Did you ever wonder about those disclaimers on the end of commercials for prescription medications like Cialis?  Sometimes they use up half of the air time.  South Texas College of Law Professor Gerald Treece says they're on there for two reasons.

“In some cases, the FDA requires it,” professor Treece says.  “But, in other cases, that gives them some protection in the event anyone sues them.”

The commercials work.  Dr. Eugene Boisaubin at UT Health McGovern Center says people come into his office asking about the drugs being advertised.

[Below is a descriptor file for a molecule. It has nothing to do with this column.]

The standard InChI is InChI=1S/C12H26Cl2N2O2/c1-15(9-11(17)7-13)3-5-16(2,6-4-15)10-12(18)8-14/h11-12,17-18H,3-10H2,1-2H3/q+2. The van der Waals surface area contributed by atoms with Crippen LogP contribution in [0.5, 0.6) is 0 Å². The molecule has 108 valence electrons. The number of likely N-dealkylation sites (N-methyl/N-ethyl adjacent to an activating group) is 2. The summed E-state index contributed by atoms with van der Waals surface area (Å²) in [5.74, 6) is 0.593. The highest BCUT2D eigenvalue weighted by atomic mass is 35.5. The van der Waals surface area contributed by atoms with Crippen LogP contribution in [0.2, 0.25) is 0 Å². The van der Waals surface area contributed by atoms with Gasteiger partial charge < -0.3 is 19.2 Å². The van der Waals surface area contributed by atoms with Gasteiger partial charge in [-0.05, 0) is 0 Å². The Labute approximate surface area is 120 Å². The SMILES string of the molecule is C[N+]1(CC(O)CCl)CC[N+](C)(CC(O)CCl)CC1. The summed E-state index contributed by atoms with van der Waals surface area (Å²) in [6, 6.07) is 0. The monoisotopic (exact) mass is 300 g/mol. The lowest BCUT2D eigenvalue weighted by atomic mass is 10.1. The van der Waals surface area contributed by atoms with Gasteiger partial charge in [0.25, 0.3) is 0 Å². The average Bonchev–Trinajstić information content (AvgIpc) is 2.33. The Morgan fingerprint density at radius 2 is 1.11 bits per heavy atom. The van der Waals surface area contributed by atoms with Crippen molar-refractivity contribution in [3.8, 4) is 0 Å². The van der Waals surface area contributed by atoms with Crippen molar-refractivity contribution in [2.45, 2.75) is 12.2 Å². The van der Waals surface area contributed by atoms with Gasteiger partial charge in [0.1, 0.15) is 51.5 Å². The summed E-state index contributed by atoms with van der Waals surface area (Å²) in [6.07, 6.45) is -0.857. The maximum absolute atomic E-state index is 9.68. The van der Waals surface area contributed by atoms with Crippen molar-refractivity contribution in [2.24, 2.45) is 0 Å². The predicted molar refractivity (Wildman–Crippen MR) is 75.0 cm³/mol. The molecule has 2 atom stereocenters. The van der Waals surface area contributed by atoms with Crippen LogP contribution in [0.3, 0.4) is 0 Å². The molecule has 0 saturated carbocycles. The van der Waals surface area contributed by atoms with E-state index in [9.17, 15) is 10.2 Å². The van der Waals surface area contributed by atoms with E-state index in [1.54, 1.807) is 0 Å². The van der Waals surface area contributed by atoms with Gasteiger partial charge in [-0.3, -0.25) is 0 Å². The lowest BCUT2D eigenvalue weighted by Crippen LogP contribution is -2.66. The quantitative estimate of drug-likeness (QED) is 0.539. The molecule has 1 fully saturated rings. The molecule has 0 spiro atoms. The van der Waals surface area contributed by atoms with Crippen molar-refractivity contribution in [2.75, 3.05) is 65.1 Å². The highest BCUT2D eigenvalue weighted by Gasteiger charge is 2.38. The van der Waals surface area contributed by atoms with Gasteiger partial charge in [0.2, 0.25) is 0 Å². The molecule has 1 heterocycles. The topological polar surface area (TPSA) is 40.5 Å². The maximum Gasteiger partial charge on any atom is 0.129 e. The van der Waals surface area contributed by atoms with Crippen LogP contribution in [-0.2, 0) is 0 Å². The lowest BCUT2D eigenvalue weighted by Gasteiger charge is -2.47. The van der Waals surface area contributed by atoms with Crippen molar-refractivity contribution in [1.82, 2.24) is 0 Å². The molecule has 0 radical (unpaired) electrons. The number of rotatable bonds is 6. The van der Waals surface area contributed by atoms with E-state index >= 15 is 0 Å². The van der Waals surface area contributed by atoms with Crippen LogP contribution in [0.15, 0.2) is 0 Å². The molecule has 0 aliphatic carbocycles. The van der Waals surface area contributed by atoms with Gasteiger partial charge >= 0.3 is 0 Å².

“I really carefully listen to see whether it's valid,” says the doctor, “but then I say, no, you're not going to get the drug unless I can test you.”

He says low testosterone is very rare.  You're probably just tired.

Dr. Boisaubin says patients do need to know about possible side effects.  “But, to be really honest,” he says, “the primary reason drug companies do them is for liability protection.”

And, Professor Treece says he doesn’t know if anybody actually hears those warnings.

“We've got to the point, because warnings are so prevalent for everything,” he says, “that no one takes anything seriously.”